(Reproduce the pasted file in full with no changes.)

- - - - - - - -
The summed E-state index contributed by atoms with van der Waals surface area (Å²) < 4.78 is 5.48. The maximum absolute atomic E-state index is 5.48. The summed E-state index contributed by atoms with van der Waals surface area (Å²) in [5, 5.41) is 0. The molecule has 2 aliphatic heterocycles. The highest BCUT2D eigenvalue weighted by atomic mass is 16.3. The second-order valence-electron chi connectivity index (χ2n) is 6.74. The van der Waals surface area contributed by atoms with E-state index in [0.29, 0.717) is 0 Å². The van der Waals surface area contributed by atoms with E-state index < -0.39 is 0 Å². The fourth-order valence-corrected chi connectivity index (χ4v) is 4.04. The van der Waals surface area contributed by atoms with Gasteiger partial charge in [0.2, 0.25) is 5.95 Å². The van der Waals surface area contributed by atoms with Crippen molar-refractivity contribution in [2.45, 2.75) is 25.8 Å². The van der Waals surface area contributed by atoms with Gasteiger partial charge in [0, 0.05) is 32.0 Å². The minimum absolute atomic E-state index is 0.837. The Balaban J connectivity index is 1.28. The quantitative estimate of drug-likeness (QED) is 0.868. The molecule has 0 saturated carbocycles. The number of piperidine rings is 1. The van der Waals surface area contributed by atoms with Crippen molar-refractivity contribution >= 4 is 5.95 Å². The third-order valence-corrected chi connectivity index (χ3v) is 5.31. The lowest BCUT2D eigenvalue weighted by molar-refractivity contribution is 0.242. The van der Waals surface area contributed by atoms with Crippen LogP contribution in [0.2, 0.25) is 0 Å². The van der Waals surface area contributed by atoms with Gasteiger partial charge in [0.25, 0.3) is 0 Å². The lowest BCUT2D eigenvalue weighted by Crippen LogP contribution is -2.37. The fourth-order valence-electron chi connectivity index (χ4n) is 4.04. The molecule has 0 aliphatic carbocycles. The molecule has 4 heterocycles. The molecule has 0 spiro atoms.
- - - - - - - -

The summed E-state index contributed by atoms with van der Waals surface area (Å²) < 4.78 is 5.48. The maximum absolute atomic E-state index is 5.48. The summed E-state index contributed by atoms with van der Waals surface area (Å²) in [5, 5.41) is 0. The molecule has 2 aliphatic heterocycles. The highest BCUT2D eigenvalue weighted by atomic mass is 16.3. The second-order valence-electron chi connectivity index (χ2n) is 6.74. The van der Waals surface area contributed by atoms with E-state index in [0.29, 0.717) is 0 Å². The van der Waals surface area contributed by atoms with E-state index < -0.39 is 0 Å². The fourth-order valence-corrected chi connectivity index (χ4v) is 4.04. The van der Waals surface area contributed by atoms with Gasteiger partial charge in [0.2, 0.25) is 5.95 Å². The van der Waals surface area contributed by atoms with Crippen molar-refractivity contribution in [2.45, 2.75) is 25.8 Å². The van der Waals surface area contributed by atoms with Gasteiger partial charge in [0, 0.05) is 32.0 Å². The minimum absolute atomic E-state index is 0.837. The Balaban J connectivity index is 1.28. The quantitative estimate of drug-likeness (QED) is 0.868. The molecule has 0 saturated carbocycles. The number of piperidine rings is 1. The van der Waals surface area contributed by atoms with Crippen molar-refractivity contribution >= 4 is 5.95 Å². The third-order valence-corrected chi connectivity index (χ3v) is 5.31. The lowest BCUT2D eigenvalue weighted by molar-refractivity contribution is 0.242. The van der Waals surface area contributed by atoms with Crippen LogP contribution in [0.2, 0.25) is 0 Å². The van der Waals surface area contributed by atoms with Gasteiger partial charge in [0.25, 0.3) is 0 Å². The lowest BCUT2D eigenvalue weighted by Crippen LogP contribution is -2.37. The fourth-order valence-electron chi connectivity index (χ4n) is 4.04. The molecule has 0 aliphatic carbocycles. The molecule has 4 heterocycles. The molecule has 0 spiro atoms.